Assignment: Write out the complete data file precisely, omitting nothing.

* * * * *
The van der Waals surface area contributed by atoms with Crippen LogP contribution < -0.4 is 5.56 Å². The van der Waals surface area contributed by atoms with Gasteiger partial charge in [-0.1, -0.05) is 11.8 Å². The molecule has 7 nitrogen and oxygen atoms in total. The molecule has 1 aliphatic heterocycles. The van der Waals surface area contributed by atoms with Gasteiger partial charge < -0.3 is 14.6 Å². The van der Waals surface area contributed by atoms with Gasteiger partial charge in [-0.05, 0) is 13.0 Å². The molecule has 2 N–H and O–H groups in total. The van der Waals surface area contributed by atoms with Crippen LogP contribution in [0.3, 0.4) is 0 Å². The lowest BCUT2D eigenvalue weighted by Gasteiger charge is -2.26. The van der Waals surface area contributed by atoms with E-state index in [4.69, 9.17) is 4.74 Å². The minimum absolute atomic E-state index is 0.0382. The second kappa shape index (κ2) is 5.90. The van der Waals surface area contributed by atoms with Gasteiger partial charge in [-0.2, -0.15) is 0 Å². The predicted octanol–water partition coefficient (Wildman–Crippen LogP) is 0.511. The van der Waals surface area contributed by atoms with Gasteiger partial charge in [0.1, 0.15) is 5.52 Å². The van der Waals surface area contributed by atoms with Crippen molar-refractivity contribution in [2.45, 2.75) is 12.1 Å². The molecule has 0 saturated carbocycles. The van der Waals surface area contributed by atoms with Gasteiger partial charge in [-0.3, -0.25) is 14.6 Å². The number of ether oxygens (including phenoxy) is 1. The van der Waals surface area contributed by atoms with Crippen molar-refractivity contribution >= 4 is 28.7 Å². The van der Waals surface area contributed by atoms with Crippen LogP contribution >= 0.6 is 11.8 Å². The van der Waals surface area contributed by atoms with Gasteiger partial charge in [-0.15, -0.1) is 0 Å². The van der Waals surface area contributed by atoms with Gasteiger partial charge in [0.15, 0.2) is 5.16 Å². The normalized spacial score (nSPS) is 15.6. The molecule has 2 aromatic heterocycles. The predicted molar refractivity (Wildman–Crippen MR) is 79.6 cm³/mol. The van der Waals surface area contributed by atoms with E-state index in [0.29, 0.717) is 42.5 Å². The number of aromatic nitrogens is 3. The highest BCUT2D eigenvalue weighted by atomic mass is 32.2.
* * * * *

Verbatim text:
The van der Waals surface area contributed by atoms with Crippen LogP contribution < -0.4 is 5.56 Å². The van der Waals surface area contributed by atoms with Gasteiger partial charge in [-0.1, -0.05) is 11.8 Å². The molecule has 7 nitrogen and oxygen atoms in total. The molecule has 1 aliphatic heterocycles. The van der Waals surface area contributed by atoms with Gasteiger partial charge < -0.3 is 14.6 Å². The van der Waals surface area contributed by atoms with Gasteiger partial charge in [-0.05, 0) is 13.0 Å². The molecule has 2 N–H and O–H groups in total. The van der Waals surface area contributed by atoms with Crippen LogP contribution in [0.3, 0.4) is 0 Å². The lowest BCUT2D eigenvalue weighted by Gasteiger charge is -2.26. The van der Waals surface area contributed by atoms with E-state index in [4.69, 9.17) is 4.74 Å². The minimum absolute atomic E-state index is 0.0382. The second kappa shape index (κ2) is 5.90. The van der Waals surface area contributed by atoms with Gasteiger partial charge in [-0.2, -0.15) is 0 Å². The predicted octanol–water partition coefficient (Wildman–Crippen LogP) is 0.511. The van der Waals surface area contributed by atoms with Gasteiger partial charge in [0.1, 0.15) is 5.52 Å². The van der Waals surface area contributed by atoms with Crippen molar-refractivity contribution in [2.45, 2.75) is 12.1 Å². The molecule has 0 saturated carbocycles. The van der Waals surface area contributed by atoms with Gasteiger partial charge in [-0.3, -0.25) is 14.6 Å². The number of ether oxygens (including phenoxy) is 1. The van der Waals surface area contributed by atoms with Crippen molar-refractivity contribution >= 4 is 28.7 Å². The van der Waals surface area contributed by atoms with Crippen LogP contribution >= 0.6 is 11.8 Å². The van der Waals surface area contributed by atoms with Gasteiger partial charge in [-0.15, -0.1) is 0 Å². The van der Waals surface area contributed by atoms with Gasteiger partial charge in [0.15, 0.2) is 5.16 Å². The normalized spacial score (nSPS) is 15.6. The molecule has 2 aromatic heterocycles. The predicted molar refractivity (Wildman–Crippen MR) is 79.6 cm³/mol. The van der Waals surface area contributed by atoms with E-state index in [0.29, 0.717) is 42.5 Å². The number of aromatic nitrogens is 3. The highest BCUT2D eigenvalue weighted by atomic mass is 32.2.